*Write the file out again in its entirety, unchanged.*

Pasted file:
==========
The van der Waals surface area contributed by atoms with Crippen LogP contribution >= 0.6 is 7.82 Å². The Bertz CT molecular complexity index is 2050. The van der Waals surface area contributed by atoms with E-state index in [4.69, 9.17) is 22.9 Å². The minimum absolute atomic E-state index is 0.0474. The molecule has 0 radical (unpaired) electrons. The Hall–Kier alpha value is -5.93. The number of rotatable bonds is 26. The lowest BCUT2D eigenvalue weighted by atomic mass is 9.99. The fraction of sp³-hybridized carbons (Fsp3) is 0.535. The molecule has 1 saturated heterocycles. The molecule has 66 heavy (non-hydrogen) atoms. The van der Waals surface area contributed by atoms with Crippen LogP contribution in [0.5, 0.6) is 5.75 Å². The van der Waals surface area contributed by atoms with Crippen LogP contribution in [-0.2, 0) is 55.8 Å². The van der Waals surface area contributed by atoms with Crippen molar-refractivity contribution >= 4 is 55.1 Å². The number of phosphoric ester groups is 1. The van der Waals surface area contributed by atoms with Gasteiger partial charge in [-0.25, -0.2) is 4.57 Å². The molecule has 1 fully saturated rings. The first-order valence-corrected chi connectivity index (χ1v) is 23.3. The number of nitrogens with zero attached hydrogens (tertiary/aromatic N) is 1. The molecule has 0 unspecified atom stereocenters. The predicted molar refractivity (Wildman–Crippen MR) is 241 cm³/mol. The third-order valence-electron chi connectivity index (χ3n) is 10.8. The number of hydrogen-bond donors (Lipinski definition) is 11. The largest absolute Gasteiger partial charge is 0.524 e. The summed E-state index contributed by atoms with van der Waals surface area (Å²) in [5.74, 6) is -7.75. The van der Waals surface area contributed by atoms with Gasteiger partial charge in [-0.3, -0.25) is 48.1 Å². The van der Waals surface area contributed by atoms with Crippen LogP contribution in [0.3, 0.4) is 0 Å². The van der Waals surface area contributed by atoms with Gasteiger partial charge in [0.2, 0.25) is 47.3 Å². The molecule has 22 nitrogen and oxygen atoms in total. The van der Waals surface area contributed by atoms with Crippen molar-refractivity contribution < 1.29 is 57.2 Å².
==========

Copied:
The van der Waals surface area contributed by atoms with Crippen LogP contribution >= 0.6 is 7.82 Å². The Bertz CT molecular complexity index is 2050. The van der Waals surface area contributed by atoms with E-state index in [4.69, 9.17) is 22.9 Å². The minimum absolute atomic E-state index is 0.0474. The molecule has 0 radical (unpaired) electrons. The Hall–Kier alpha value is -5.93. The number of rotatable bonds is 26. The lowest BCUT2D eigenvalue weighted by atomic mass is 9.99. The fraction of sp³-hybridized carbons (Fsp3) is 0.535. The molecule has 1 saturated heterocycles. The molecule has 66 heavy (non-hydrogen) atoms. The van der Waals surface area contributed by atoms with Crippen LogP contribution in [0.5, 0.6) is 5.75 Å². The van der Waals surface area contributed by atoms with Crippen LogP contribution in [-0.2, 0) is 55.8 Å². The van der Waals surface area contributed by atoms with Crippen molar-refractivity contribution >= 4 is 55.1 Å². The number of phosphoric ester groups is 1. The van der Waals surface area contributed by atoms with Gasteiger partial charge in [-0.25, -0.2) is 4.57 Å². The molecule has 1 fully saturated rings. The first-order valence-corrected chi connectivity index (χ1v) is 23.3. The number of nitrogens with zero attached hydrogens (tertiary/aromatic N) is 1. The molecule has 0 unspecified atom stereocenters. The predicted molar refractivity (Wildman–Crippen MR) is 241 cm³/mol. The third-order valence-electron chi connectivity index (χ3n) is 10.8. The number of hydrogen-bond donors (Lipinski definition) is 11. The largest absolute Gasteiger partial charge is 0.524 e. The summed E-state index contributed by atoms with van der Waals surface area (Å²) in [5.74, 6) is -7.75. The van der Waals surface area contributed by atoms with Gasteiger partial charge in [-0.3, -0.25) is 48.1 Å². The van der Waals surface area contributed by atoms with Crippen LogP contribution in [0.3, 0.4) is 0 Å². The van der Waals surface area contributed by atoms with Gasteiger partial charge in [0.2, 0.25) is 47.3 Å². The molecule has 22 nitrogen and oxygen atoms in total. The van der Waals surface area contributed by atoms with Crippen molar-refractivity contribution < 1.29 is 57.2 Å².